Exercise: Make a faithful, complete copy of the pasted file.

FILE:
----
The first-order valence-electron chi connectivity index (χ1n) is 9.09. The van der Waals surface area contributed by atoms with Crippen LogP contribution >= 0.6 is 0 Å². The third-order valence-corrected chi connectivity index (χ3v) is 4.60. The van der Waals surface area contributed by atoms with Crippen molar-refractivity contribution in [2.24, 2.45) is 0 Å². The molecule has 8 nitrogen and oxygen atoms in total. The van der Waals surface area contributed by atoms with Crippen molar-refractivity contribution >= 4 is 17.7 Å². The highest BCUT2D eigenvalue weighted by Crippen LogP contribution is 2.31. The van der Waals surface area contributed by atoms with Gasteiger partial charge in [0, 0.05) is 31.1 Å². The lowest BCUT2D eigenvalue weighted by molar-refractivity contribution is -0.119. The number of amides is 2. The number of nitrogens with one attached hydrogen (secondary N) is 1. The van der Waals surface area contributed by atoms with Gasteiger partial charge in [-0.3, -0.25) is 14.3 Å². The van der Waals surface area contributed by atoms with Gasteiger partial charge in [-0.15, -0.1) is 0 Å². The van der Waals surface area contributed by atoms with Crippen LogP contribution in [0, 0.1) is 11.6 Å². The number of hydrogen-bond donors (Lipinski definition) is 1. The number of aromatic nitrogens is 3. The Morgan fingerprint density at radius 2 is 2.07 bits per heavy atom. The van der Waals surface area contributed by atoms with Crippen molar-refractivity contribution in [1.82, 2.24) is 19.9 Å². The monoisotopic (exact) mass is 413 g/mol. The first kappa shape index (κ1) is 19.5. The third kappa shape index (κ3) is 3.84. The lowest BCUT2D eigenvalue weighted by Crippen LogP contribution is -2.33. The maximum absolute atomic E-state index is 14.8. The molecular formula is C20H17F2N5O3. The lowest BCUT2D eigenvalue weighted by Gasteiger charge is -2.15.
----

The first-order valence-electron chi connectivity index (χ1n) is 9.09. The van der Waals surface area contributed by atoms with Crippen LogP contribution >= 0.6 is 0 Å². The third-order valence-corrected chi connectivity index (χ3v) is 4.60. The van der Waals surface area contributed by atoms with Crippen molar-refractivity contribution in [2.24, 2.45) is 0 Å². The molecule has 8 nitrogen and oxygen atoms in total. The van der Waals surface area contributed by atoms with Crippen molar-refractivity contribution >= 4 is 17.7 Å². The highest BCUT2D eigenvalue weighted by Crippen LogP contribution is 2.31. The van der Waals surface area contributed by atoms with Gasteiger partial charge in [0, 0.05) is 31.1 Å². The lowest BCUT2D eigenvalue weighted by molar-refractivity contribution is -0.119. The number of amides is 2. The number of nitrogens with one attached hydrogen (secondary N) is 1. The van der Waals surface area contributed by atoms with Gasteiger partial charge in [-0.3, -0.25) is 14.3 Å². The van der Waals surface area contributed by atoms with Gasteiger partial charge in [-0.15, -0.1) is 0 Å². The van der Waals surface area contributed by atoms with Crippen LogP contribution in [0, 0.1) is 11.6 Å². The number of hydrogen-bond donors (Lipinski definition) is 1. The number of aromatic nitrogens is 3. The Morgan fingerprint density at radius 2 is 2.07 bits per heavy atom. The van der Waals surface area contributed by atoms with Crippen molar-refractivity contribution in [1.82, 2.24) is 19.9 Å². The monoisotopic (exact) mass is 413 g/mol. The first kappa shape index (κ1) is 19.5. The third kappa shape index (κ3) is 3.84. The lowest BCUT2D eigenvalue weighted by Crippen LogP contribution is -2.33. The maximum absolute atomic E-state index is 14.8. The molecular formula is C20H17F2N5O3. The lowest BCUT2D eigenvalue weighted by Gasteiger charge is -2.15.